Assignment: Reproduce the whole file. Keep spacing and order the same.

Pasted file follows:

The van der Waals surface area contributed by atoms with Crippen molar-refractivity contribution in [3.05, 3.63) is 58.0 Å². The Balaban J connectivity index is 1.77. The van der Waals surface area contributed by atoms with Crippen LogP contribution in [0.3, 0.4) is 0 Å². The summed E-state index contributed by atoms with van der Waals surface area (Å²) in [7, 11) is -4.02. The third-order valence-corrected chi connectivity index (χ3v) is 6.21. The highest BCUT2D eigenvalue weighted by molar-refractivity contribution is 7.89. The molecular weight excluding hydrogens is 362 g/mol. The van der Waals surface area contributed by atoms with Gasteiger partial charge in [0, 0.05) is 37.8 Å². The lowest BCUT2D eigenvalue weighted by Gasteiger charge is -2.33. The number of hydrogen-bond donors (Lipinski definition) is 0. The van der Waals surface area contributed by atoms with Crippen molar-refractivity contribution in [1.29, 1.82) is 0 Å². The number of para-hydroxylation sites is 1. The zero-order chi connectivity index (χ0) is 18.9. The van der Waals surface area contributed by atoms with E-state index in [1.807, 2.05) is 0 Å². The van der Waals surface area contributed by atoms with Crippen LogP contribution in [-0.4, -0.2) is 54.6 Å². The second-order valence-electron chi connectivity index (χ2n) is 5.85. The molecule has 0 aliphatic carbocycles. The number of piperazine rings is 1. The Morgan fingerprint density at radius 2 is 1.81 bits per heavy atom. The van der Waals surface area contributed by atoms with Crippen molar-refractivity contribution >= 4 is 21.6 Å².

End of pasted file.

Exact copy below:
The van der Waals surface area contributed by atoms with Crippen molar-refractivity contribution in [3.05, 3.63) is 58.0 Å². The Balaban J connectivity index is 1.77. The van der Waals surface area contributed by atoms with Crippen LogP contribution in [0.3, 0.4) is 0 Å². The summed E-state index contributed by atoms with van der Waals surface area (Å²) in [7, 11) is -4.02. The third-order valence-corrected chi connectivity index (χ3v) is 6.21. The highest BCUT2D eigenvalue weighted by molar-refractivity contribution is 7.89. The molecular weight excluding hydrogens is 362 g/mol. The van der Waals surface area contributed by atoms with Gasteiger partial charge in [0, 0.05) is 37.8 Å². The lowest BCUT2D eigenvalue weighted by Gasteiger charge is -2.33. The number of hydrogen-bond donors (Lipinski definition) is 0. The van der Waals surface area contributed by atoms with Crippen molar-refractivity contribution in [1.29, 1.82) is 0 Å². The number of para-hydroxylation sites is 1. The zero-order chi connectivity index (χ0) is 18.9. The van der Waals surface area contributed by atoms with E-state index in [1.807, 2.05) is 0 Å². The van der Waals surface area contributed by atoms with Crippen LogP contribution in [-0.4, -0.2) is 54.6 Å². The second-order valence-electron chi connectivity index (χ2n) is 5.85. The molecule has 0 aliphatic carbocycles. The number of piperazine rings is 1. The Morgan fingerprint density at radius 2 is 1.81 bits per heavy atom. The van der Waals surface area contributed by atoms with Crippen molar-refractivity contribution >= 4 is 21.6 Å².